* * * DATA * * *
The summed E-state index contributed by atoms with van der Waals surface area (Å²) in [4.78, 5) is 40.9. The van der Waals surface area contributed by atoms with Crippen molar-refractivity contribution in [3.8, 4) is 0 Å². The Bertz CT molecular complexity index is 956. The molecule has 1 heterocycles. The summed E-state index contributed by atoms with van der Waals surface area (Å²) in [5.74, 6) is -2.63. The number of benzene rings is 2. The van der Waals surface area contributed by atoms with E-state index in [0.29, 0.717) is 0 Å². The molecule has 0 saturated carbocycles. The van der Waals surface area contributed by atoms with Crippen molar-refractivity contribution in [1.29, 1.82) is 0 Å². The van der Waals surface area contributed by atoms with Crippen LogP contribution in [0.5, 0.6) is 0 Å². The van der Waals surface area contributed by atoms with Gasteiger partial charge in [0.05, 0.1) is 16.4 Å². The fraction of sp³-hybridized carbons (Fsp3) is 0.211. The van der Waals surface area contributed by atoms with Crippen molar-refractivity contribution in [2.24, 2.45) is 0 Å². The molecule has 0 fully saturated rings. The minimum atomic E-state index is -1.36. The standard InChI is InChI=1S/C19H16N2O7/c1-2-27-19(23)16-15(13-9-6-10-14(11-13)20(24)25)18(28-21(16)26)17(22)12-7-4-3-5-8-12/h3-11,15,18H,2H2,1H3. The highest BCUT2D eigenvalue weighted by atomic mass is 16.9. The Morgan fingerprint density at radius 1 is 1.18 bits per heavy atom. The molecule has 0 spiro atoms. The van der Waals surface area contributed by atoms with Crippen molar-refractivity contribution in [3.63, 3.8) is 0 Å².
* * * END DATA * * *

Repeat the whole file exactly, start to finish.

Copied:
The summed E-state index contributed by atoms with van der Waals surface area (Å²) in [4.78, 5) is 40.9. The van der Waals surface area contributed by atoms with Crippen molar-refractivity contribution in [3.8, 4) is 0 Å². The Bertz CT molecular complexity index is 956. The molecule has 1 heterocycles. The summed E-state index contributed by atoms with van der Waals surface area (Å²) in [5.74, 6) is -2.63. The number of benzene rings is 2. The van der Waals surface area contributed by atoms with E-state index in [0.29, 0.717) is 0 Å². The molecule has 0 saturated carbocycles. The van der Waals surface area contributed by atoms with Crippen molar-refractivity contribution in [1.29, 1.82) is 0 Å². The van der Waals surface area contributed by atoms with Crippen LogP contribution in [0.5, 0.6) is 0 Å². The van der Waals surface area contributed by atoms with Gasteiger partial charge in [0.05, 0.1) is 16.4 Å². The fraction of sp³-hybridized carbons (Fsp3) is 0.211. The van der Waals surface area contributed by atoms with Crippen molar-refractivity contribution in [2.24, 2.45) is 0 Å². The molecule has 0 fully saturated rings. The minimum atomic E-state index is -1.36. The standard InChI is InChI=1S/C19H16N2O7/c1-2-27-19(23)16-15(13-9-6-10-14(11-13)20(24)25)18(28-21(16)26)17(22)12-7-4-3-5-8-12/h3-11,15,18H,2H2,1H3. The highest BCUT2D eigenvalue weighted by atomic mass is 16.9. The Morgan fingerprint density at radius 1 is 1.18 bits per heavy atom. The molecule has 0 spiro atoms. The van der Waals surface area contributed by atoms with Crippen molar-refractivity contribution in [3.63, 3.8) is 0 Å².